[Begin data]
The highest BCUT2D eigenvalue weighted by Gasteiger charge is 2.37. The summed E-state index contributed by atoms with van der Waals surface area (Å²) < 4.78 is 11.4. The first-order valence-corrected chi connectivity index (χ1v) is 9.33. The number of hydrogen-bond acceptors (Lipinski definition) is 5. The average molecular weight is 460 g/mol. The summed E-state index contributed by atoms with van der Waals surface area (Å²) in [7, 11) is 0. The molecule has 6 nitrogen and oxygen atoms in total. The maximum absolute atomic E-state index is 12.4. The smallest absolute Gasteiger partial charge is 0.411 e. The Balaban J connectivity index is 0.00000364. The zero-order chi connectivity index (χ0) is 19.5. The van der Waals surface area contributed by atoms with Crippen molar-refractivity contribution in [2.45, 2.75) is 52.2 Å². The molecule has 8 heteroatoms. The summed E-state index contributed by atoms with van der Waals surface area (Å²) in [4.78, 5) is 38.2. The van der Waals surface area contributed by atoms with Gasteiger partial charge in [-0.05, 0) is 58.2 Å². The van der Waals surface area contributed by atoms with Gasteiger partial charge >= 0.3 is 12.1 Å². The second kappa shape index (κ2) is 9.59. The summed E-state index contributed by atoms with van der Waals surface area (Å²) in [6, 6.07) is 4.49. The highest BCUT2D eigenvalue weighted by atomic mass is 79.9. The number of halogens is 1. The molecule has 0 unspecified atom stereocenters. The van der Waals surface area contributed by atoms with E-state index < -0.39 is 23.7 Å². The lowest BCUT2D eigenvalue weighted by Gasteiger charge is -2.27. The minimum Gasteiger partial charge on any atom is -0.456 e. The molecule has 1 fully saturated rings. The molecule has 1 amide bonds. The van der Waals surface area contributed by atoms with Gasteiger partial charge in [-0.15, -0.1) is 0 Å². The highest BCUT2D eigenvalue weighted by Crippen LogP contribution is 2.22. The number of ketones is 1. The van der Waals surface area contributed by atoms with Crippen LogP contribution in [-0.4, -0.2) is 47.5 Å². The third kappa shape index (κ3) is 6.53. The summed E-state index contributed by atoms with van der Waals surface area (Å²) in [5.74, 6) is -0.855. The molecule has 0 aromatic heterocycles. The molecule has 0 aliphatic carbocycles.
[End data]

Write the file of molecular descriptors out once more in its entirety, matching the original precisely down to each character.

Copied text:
The highest BCUT2D eigenvalue weighted by Gasteiger charge is 2.37. The summed E-state index contributed by atoms with van der Waals surface area (Å²) < 4.78 is 11.4. The first-order valence-corrected chi connectivity index (χ1v) is 9.33. The number of hydrogen-bond acceptors (Lipinski definition) is 5. The average molecular weight is 460 g/mol. The summed E-state index contributed by atoms with van der Waals surface area (Å²) in [7, 11) is 0. The molecule has 6 nitrogen and oxygen atoms in total. The maximum absolute atomic E-state index is 12.4. The smallest absolute Gasteiger partial charge is 0.411 e. The Balaban J connectivity index is 0.00000364. The zero-order chi connectivity index (χ0) is 19.5. The van der Waals surface area contributed by atoms with Crippen molar-refractivity contribution in [2.45, 2.75) is 52.2 Å². The molecule has 8 heteroatoms. The summed E-state index contributed by atoms with van der Waals surface area (Å²) in [4.78, 5) is 38.2. The van der Waals surface area contributed by atoms with Gasteiger partial charge in [-0.05, 0) is 58.2 Å². The van der Waals surface area contributed by atoms with Gasteiger partial charge >= 0.3 is 12.1 Å². The second kappa shape index (κ2) is 9.59. The summed E-state index contributed by atoms with van der Waals surface area (Å²) in [6, 6.07) is 4.49. The highest BCUT2D eigenvalue weighted by atomic mass is 79.9. The number of halogens is 1. The molecule has 0 unspecified atom stereocenters. The van der Waals surface area contributed by atoms with E-state index < -0.39 is 23.7 Å². The lowest BCUT2D eigenvalue weighted by Gasteiger charge is -2.27. The minimum Gasteiger partial charge on any atom is -0.456 e. The molecule has 1 fully saturated rings. The molecule has 1 amide bonds. The van der Waals surface area contributed by atoms with Gasteiger partial charge in [-0.15, -0.1) is 0 Å². The highest BCUT2D eigenvalue weighted by Crippen LogP contribution is 2.22. The number of ketones is 1. The van der Waals surface area contributed by atoms with Crippen LogP contribution in [-0.4, -0.2) is 47.5 Å². The third kappa shape index (κ3) is 6.53. The summed E-state index contributed by atoms with van der Waals surface area (Å²) in [5.74, 6) is -0.855. The molecule has 0 aromatic heterocycles. The molecule has 0 aliphatic carbocycles.